The Truth About Driving Distance


Frankly GolfEditor's Note: This is the latest in a new weekly feature from Golf Channel Chief Technical Advisor Frank Thomas. To submit a question for possible use in this column, email
Mr Thomas,
On the Golf Channel you made a statement that the average drive is 194 yards long. Curious as to where this number comes from and how it was calculated. I must admit that most weekend golfers do not hit it 250+ despite what they say. The ability I feel to over estimate drives is in epidemic proportion. -- John Keenan

I think I said 192 yards for the average golfer. This individual normally shoots between 90 and 95. Yes, he thinks he hits it 30 to 40 yards further. This data came from a pilot study we performed at Pinehurst and was confirmed by thousands of golfers' driving data which was collected by a major manufacturer. This study was followed by a fully fledged survey answered by 18,400 respondents. I would like to refer you to to read the final report of the first phase of this study.
I have a question concerning cold weather play and golf ball manufacturing. Rumor has it that you should play with RED numbered balls in colder weather, and BLACK numbered golf balls on the hotter days. Is there any truth to this? Please advise if the golf balls with the red numbers remain softer and play better in colder climates. -- Ken, St. Louis
This used to be the case many years ago but not today. The color of the numbers used to be an indication of the compression of the ball with Black being the 100s and Red being 90s this is no longer the case.
Some of the best balls for slower swings (about 85 mph and slower) no matter what the temperature are in the 60-70 compression range -- balls such as the Callaway HX Pearl, the Titleist NXT tour, the Maxfli Noodle, the Precept Laddie and others. Not only are these good balls, but they will cost considerably less than the premium balls.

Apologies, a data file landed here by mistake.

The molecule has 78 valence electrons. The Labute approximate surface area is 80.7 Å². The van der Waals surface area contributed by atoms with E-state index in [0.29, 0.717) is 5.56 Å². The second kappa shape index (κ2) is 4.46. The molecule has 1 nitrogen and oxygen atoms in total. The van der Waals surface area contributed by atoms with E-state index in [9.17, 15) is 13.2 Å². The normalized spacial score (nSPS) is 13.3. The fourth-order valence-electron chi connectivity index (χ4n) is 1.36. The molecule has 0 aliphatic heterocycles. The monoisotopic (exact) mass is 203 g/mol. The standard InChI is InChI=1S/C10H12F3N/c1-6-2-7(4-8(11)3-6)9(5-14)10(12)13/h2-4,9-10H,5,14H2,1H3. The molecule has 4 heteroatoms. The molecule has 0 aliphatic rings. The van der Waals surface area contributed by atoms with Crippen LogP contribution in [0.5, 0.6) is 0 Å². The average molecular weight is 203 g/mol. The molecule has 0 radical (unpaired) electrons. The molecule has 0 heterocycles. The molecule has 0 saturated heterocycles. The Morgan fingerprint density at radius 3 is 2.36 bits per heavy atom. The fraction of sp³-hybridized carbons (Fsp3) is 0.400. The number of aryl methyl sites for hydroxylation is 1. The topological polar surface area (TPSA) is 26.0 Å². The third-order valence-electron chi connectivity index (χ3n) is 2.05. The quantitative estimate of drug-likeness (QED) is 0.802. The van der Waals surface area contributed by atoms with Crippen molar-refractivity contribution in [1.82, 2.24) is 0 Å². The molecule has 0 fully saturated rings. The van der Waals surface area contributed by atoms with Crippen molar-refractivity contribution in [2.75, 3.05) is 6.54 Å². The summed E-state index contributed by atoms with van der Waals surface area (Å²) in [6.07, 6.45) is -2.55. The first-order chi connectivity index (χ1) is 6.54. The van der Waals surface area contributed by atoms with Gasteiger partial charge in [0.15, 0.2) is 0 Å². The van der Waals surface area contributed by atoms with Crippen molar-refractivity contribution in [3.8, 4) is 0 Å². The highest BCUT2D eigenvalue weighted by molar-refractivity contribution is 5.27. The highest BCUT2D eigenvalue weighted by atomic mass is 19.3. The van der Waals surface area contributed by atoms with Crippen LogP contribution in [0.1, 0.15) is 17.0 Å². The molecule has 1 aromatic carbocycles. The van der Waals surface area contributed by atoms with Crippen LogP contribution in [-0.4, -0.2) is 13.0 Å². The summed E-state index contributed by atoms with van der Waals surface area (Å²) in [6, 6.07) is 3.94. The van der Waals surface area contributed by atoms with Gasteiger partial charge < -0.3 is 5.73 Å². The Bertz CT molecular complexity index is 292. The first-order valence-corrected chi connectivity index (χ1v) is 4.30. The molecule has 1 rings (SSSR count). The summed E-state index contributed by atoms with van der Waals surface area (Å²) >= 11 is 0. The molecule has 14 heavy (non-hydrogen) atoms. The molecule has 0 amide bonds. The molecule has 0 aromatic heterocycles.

I want to hit more fairways. So I want to follow your advice about shortening my driver to 44-inch rule. I have a standard regular Flex shaft in my driver. How will shortening the shaft from its now 45.5 length to 44 affect the flex and feel of the club head? -- John Stith

There are a couple of things you should be aware of when shortening the shaft by 1.5 inches. First the swing weight will decrease by about 8 or 9 points. This is enough to detect but to compensate you need to add some weight to the head at the back center and slightly toward the heel. This can be in the form of lead tape OR if you have a driver with adjustable weight ports then use these to increase the weight.
Because the shaft is shortened, it will feel a little stiffer, but the increase in head weight may take care of this. You will get a feel for what the shorter shaft will feel like by just choking down on the grip by 1.5 inches and hit some balls on the range. If you think you are moving in the right direction then shorten the shaft and make the adjustments as suggested. In choking down, the grip will feel a little smaller but again, this may not be a problem-- some golfers always choke down on their driver. Enjoy your time in the fairway.
I know that getting a proper fitting with a launch monitor is the best way to determine my best driver specs. But do you have a rule-of-thumb on how high a driver shot should be (at its apex)? Im just looking for a range to tell me if Im way off. I have a swing speed of 95-100 mph with my driver and I carry it ~230 yds on average (normal conditions). -- Paul Tilley, Sammamish, WA

The height of a drive, which goes 230 yards on the carry, would be about 120 to 150 feet at the apex of its trajectory. This will depend on a number of things such as launch angle and spin rate but this is a ballpark figure and thats all you asked for.
Frank Thomas, inventor of the graphite shaft, is founder of Frankly Golf, a company dedicated to Helping Golfers. Frank is Chief Technical Advisor to The Golf Channel and Golf Digest. He served as Technical Director of the USGA for 26 years and directed the development of the GHIN System and introduced the Stimpmeter to the world of golf. To email a question for possible use in an upcoming Let's Be Frank column, please email